From prior experienced I feel like Perkins has some really good points as he states, “Ideally, our police departments should focus on improving diversity within the force, but cultural training would also be good.”
I agree with Perkins about improvement in diversity within the police departments. I think this would help with understanding the importance of other people. Police officers are more likely to investigate a situation first before jumping to any type of conclusion first. I believe that investigative work is a vital component before doing anything else.
Perkins also adds, “Actively recruiting from the military could help on both fronts.” This is something that I also agree with equally as much because the military provides people with extensive training and what better than to hire militants for police departments who are already experienced and who are also just as willing to fight and protect, but more effectively when doing so.
Both authors’ perspectives and key points shared were very important and vital to fixing the issue of militarization that some police have become accustom to while in the force.
Perkins’ article was perfect because it supported the ongoing question of how militarization in the police force could be both avoided and fixed. With Perkins prior experience in the Army, his opinions will be great contributors to many of the police departments all around the world.
Dansky shared the cold hard facts from the various studies conducted in prior years dealing with police officers killing innocent people. Both these stories take advantage of digital storytelling tools because there are constant reminders and evidence caught on video and reported through media sites like CNN, Fox News and many other popular news media outlets.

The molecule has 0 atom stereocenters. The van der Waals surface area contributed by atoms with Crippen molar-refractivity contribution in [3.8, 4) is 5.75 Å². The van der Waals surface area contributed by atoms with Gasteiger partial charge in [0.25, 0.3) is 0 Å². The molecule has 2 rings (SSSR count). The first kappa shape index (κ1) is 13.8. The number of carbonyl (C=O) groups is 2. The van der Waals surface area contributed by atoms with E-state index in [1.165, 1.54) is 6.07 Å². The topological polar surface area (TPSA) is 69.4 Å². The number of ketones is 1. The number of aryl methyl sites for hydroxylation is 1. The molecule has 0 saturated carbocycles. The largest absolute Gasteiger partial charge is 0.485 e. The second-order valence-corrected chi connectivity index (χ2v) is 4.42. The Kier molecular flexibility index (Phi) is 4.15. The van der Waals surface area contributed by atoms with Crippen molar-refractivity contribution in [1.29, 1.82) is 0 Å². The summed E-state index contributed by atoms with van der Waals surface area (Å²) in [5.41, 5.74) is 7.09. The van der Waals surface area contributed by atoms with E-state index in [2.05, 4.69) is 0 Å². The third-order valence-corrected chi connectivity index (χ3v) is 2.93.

These tragedies have caused communities to come together whether that be with peaceful protests, organized movements or senseless killing of other police officers.The pain is just as equally felt through each of these shared tools and the public is able to connect with the issue.
Though, Perkins had good suggestions on how to avoid future injustices, I feel like he could have added more of his personal background that he experienced while being in the Army. I feel like that would have added a bit of character to his writing, but I do feel his suggestions were helpful in fixing the severity of militarization in the police force.
Dansky, covered all key areas in her writing. She shared conducted research studies that supported the topic at hand while also sharing her opinions on the injustices that are effecting minority groups.
Dansky’s writing was very strong and offered a lot of support throughout. Dansky’s work is very admirable and helpful when discussing militarization in the police force. Her added conducted research studies definitely adds a lot of credibility to her writing. By including the research studies it gives the audience a chance to fairly form their own opinions on said subject.
Both news stories were great, however Danksy had an extremely credible and interesting writing overall. I
I believe that police militarization is still a really big important issue that needs to be addressed. The perfect way to begin to address these injustices happening all over the world is effective recruitment. I feel like it would be a great step in the right direction not only for police officers, but for the communities that these officers are put in position to serve and protect.